What happened next surprised even park rangers accustomed to lost visitors. For the next eight to nine days, said McCurdy and Fitch, the staff (already stretched thin by summertime visitation and its demands) scoured the southern reaches of Big Bend in search of the Whites. The Federal Bureau of Investigation (FBI) joined the rescue mission, believing that Mrs. White had gone to the river and drowned. More prosaically, Clifford White had driven their car to the Castolon site, passing through a barrier warning of erosion that had closed the River Road. "Big Bend can put someone in trouble right away," Fitch remarked in 1997, noting that "the temperature at Maverick Ranger Station was 122 degrees while the White search was underway." The NPS staff and federal agents confronted temperatures "so hot that horses died and planes couldn't fly in the heat." The park hired Mexican trackers to aid in the search, and Fitch recalled that they "only wanted ice cream to eat." Further complicating matters were the curious visitors who had come to Big Bend "to see the disaster." Finally the searchers came upon White's body, finding him near the Mariscal Mine where he had walked five miles from his abandoned vehicle. His wife had waited in the vehicle for several hours, then hiked towards the Chisos Mountains, where she found a cave with water. McCurdy recalled that "she ate prickly pear, and got the needles on her chest and mouth." [11]

The power of nature at Big Bend ironically hampered the park's efforts in the 1960s to accommodate the new directives of Interior secretary Stewart Udall. Appointed in 1961 by President John F. Kennedy, and continuing in that capacity under President Lyndon B. Johnson, Udall wanted America's parks to accept ever more visitors and add lands to their boundaries. Superintendents like Stanley Joseph (1960-1963), Perry Brown (1963-1969), and Luther Peterson (1969-1971), would watch as the nation created dozens of new park units under NPS director George Hartzog. In addition, the country witnessed a shift of values prompted by the environmental movement, and capped by passage in 1964 of the Wilderness Act. The goal was to set aside lands for future public enjoyment undamaged by human use. Doug Evans, who replaced Howard Broderick in 1961 as chief naturalist, wrote the first interpretative prospectus for Big Bend, and recalled in 1996 how his work at the park prepared the way for additional preservation of natural resources. In 1956, said Evans, Broderick had "pioneered the program of plants, and also got the Big Bend Natural History Association going." From this base, Evans in his five-year tenure as chief naturalist could develop "contact points at each major area of the park." In addition, Evans "created a small amphitheatre, and also did exhibits . . . and nature trails." [12]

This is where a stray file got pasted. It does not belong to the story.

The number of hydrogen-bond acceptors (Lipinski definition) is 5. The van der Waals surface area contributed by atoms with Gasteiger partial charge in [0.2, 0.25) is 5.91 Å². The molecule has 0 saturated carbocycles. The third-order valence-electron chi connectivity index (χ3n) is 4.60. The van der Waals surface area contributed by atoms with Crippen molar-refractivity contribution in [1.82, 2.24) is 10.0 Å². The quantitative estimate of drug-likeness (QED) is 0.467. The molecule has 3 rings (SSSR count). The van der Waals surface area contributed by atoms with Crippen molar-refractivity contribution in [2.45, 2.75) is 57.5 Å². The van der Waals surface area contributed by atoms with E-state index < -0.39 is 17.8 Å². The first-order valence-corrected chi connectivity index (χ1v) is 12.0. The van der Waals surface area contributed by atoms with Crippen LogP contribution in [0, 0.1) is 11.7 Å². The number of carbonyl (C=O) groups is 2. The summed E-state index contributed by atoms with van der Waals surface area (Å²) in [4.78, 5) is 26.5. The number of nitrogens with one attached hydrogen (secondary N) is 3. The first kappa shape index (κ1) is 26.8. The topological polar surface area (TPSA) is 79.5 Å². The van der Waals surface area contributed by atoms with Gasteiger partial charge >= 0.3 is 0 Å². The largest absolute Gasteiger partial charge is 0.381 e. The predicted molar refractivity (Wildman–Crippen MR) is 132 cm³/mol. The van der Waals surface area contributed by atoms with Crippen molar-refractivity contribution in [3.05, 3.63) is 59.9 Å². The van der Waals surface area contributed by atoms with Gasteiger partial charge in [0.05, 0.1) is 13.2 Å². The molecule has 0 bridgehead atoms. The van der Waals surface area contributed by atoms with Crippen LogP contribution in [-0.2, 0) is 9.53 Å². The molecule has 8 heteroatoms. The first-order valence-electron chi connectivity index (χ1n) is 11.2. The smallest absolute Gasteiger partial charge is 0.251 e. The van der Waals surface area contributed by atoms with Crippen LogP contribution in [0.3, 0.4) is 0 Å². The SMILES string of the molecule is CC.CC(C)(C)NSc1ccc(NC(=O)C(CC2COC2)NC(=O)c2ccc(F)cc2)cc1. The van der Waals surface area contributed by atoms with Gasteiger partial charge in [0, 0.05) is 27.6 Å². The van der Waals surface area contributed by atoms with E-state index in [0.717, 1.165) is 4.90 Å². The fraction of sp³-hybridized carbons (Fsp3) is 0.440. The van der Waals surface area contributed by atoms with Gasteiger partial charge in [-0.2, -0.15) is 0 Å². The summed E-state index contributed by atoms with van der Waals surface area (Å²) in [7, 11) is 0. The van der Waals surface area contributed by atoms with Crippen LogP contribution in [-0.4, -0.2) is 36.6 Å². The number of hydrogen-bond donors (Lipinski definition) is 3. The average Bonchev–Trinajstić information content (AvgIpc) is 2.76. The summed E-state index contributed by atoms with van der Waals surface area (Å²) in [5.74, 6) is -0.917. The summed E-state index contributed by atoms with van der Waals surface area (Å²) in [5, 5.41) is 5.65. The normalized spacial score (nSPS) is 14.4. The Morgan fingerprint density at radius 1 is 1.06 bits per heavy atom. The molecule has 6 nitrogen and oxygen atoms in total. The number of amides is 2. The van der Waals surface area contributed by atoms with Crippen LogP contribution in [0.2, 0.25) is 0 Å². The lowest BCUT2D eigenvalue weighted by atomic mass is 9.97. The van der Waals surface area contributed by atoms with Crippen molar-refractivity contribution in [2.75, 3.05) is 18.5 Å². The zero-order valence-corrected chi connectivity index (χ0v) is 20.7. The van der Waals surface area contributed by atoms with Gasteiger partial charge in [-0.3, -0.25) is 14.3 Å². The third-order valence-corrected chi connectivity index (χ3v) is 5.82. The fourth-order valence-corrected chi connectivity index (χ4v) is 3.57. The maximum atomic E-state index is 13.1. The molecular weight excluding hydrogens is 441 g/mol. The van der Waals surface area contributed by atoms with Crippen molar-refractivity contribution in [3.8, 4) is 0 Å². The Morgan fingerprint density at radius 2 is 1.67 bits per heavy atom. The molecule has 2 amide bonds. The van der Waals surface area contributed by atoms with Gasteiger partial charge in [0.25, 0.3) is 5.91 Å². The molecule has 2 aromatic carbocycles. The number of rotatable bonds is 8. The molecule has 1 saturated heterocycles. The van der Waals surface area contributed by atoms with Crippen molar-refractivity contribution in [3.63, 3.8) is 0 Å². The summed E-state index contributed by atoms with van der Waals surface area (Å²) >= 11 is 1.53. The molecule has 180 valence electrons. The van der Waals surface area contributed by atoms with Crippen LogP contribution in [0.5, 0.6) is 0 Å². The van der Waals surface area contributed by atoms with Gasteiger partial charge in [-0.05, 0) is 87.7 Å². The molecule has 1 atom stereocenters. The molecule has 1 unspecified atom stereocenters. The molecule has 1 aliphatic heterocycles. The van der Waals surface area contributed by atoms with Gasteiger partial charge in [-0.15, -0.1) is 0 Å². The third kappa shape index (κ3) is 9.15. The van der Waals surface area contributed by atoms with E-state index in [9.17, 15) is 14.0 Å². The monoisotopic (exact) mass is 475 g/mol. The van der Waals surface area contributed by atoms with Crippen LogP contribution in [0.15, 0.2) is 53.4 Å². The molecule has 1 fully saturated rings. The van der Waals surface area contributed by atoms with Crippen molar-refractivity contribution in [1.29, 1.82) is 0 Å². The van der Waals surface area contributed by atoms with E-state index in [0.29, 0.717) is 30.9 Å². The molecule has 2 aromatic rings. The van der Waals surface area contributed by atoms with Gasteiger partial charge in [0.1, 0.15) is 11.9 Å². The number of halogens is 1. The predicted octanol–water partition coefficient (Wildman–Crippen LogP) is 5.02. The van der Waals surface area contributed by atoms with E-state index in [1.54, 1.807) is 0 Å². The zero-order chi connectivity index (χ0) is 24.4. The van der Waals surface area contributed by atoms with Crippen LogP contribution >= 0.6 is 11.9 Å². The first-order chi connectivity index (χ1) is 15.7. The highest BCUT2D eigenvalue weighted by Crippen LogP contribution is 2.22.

In retrospect, the realities of the Big Bend landscape fit perfectly the goals of Udall and other champions of natural beauty and ecology. In April 1966, the Interior secretary accompanied Lady Bird Johnson on a one-day raft trip through Mariscal Canyon on the Rio Grande; a visit designed, said Doug Evans, to focus national attention on wilderness preservation. Joined by some 90 reporters and photographers, the First Lady came to the Marfa air station on April 2 to spend three days in west Texas, one of which would be devoted to Big Bend. El Paso Natural Gas Company paid the costs of her visit, recalled Evans, who drove to Marfa to escort Lady Bird, Udall, and NPS director George Hartzog to the park. "A cottage in the Chisos was 'redone' for her," Evans remembered, and the raft trip included "35 NPS trainees from the Albright center [at the Grand Canyon] in twelve Navy rafts." Lady Bird "was in the lead boat," said Evans, who paddled for her and Udall, and "she asked to be pulled ahead of the press" to gain some privacy. Evans mused that "the media were 'fish out of water,'" with several rafts capsizing on the ten-mile journey from Talley Ranch to Solis. Garner Hanson, president of National Park Concessioners, Inc. (NPCI), recalled in 1997 how his organization catered the event, and how superintendent Perry Brown "saw the visit as a challenge to preservation." Several Greyhound motor coaches traveled down the rutted dirt road to the Talley "put-in," while Lady Bird's press secretary, Liz Carpenter, wanted a "big bonfire" at the Chisos campground for effect. That evening, recalled Evans, NPCI arranged to have "a fiesta for her at the Rio Grande Village, complete with recorded coyote sounds." All of this graced the nightly television news, and the headlines of the nation's newspapers, not unlike the coverage generated three decades earlier when Texas historian Walter Prescott Webb promoted Big Bend's charm and peril in his own river trip through Santa Elena Canyon. [13]